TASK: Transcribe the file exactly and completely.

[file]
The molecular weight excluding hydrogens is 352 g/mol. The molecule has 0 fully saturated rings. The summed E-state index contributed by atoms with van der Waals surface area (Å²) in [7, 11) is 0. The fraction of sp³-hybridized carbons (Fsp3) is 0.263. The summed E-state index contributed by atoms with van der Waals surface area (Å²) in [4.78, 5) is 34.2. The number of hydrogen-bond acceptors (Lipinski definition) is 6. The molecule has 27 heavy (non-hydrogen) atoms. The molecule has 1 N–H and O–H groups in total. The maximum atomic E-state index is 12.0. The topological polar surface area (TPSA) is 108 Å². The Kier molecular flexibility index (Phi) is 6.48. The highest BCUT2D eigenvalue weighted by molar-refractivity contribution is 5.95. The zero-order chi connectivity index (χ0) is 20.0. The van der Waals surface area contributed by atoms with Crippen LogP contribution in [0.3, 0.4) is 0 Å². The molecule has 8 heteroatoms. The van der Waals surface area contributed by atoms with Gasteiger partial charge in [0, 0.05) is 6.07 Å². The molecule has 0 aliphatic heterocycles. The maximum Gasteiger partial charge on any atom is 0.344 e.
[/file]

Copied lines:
The molecular weight excluding hydrogens is 352 g/mol. The molecule has 0 fully saturated rings. The summed E-state index contributed by atoms with van der Waals surface area (Å²) in [7, 11) is 0. The fraction of sp³-hybridized carbons (Fsp3) is 0.263. The summed E-state index contributed by atoms with van der Waals surface area (Å²) in [4.78, 5) is 34.2. The number of hydrogen-bond acceptors (Lipinski definition) is 6. The molecule has 27 heavy (non-hydrogen) atoms. The molecule has 1 N–H and O–H groups in total. The maximum atomic E-state index is 12.0. The topological polar surface area (TPSA) is 108 Å². The Kier molecular flexibility index (Phi) is 6.48. The highest BCUT2D eigenvalue weighted by molar-refractivity contribution is 5.95. The zero-order chi connectivity index (χ0) is 20.0. The van der Waals surface area contributed by atoms with Crippen LogP contribution in [0.3, 0.4) is 0 Å². The molecule has 8 heteroatoms. The van der Waals surface area contributed by atoms with Gasteiger partial charge in [0, 0.05) is 6.07 Å². The molecule has 0 aliphatic heterocycles. The maximum Gasteiger partial charge on any atom is 0.344 e.